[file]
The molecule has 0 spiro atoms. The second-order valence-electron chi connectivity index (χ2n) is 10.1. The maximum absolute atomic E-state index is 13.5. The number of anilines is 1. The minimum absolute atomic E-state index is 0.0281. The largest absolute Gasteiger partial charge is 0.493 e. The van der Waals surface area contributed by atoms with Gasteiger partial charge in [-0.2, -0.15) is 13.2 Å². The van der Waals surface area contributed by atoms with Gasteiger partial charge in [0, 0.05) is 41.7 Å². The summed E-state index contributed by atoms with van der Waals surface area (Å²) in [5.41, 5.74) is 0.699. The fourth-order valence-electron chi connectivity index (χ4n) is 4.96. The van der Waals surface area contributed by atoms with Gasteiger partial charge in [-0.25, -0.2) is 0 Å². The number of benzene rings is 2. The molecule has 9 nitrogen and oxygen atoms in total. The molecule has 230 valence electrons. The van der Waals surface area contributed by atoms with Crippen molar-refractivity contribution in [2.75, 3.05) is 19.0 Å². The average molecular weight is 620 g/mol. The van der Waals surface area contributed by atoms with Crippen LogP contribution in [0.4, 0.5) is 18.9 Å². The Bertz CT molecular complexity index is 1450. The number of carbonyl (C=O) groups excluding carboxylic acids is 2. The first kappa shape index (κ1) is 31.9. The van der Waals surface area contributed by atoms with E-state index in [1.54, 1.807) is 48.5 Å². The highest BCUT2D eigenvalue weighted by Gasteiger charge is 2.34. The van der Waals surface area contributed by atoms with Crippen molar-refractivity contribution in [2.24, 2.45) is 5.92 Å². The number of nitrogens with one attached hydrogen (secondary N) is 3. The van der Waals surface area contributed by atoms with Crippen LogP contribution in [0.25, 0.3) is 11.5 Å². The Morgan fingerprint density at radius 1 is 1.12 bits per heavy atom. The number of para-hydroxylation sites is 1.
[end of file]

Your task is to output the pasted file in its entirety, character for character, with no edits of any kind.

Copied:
The molecule has 0 spiro atoms. The second-order valence-electron chi connectivity index (χ2n) is 10.1. The maximum absolute atomic E-state index is 13.5. The number of anilines is 1. The minimum absolute atomic E-state index is 0.0281. The largest absolute Gasteiger partial charge is 0.493 e. The van der Waals surface area contributed by atoms with Gasteiger partial charge in [-0.2, -0.15) is 13.2 Å². The van der Waals surface area contributed by atoms with Gasteiger partial charge in [0, 0.05) is 41.7 Å². The summed E-state index contributed by atoms with van der Waals surface area (Å²) in [5.41, 5.74) is 0.699. The fourth-order valence-electron chi connectivity index (χ4n) is 4.96. The van der Waals surface area contributed by atoms with Gasteiger partial charge in [-0.25, -0.2) is 0 Å². The number of benzene rings is 2. The molecule has 9 nitrogen and oxygen atoms in total. The molecule has 230 valence electrons. The van der Waals surface area contributed by atoms with Crippen molar-refractivity contribution in [2.75, 3.05) is 19.0 Å². The average molecular weight is 620 g/mol. The van der Waals surface area contributed by atoms with Crippen LogP contribution in [0.4, 0.5) is 18.9 Å². The Bertz CT molecular complexity index is 1450. The number of carbonyl (C=O) groups excluding carboxylic acids is 2. The first kappa shape index (κ1) is 31.9. The van der Waals surface area contributed by atoms with E-state index in [1.54, 1.807) is 48.5 Å². The highest BCUT2D eigenvalue weighted by Gasteiger charge is 2.34. The van der Waals surface area contributed by atoms with Crippen molar-refractivity contribution in [2.24, 2.45) is 5.92 Å². The number of nitrogens with one attached hydrogen (secondary N) is 3. The van der Waals surface area contributed by atoms with Crippen LogP contribution in [0.25, 0.3) is 11.5 Å². The Morgan fingerprint density at radius 1 is 1.12 bits per heavy atom. The number of para-hydroxylation sites is 1.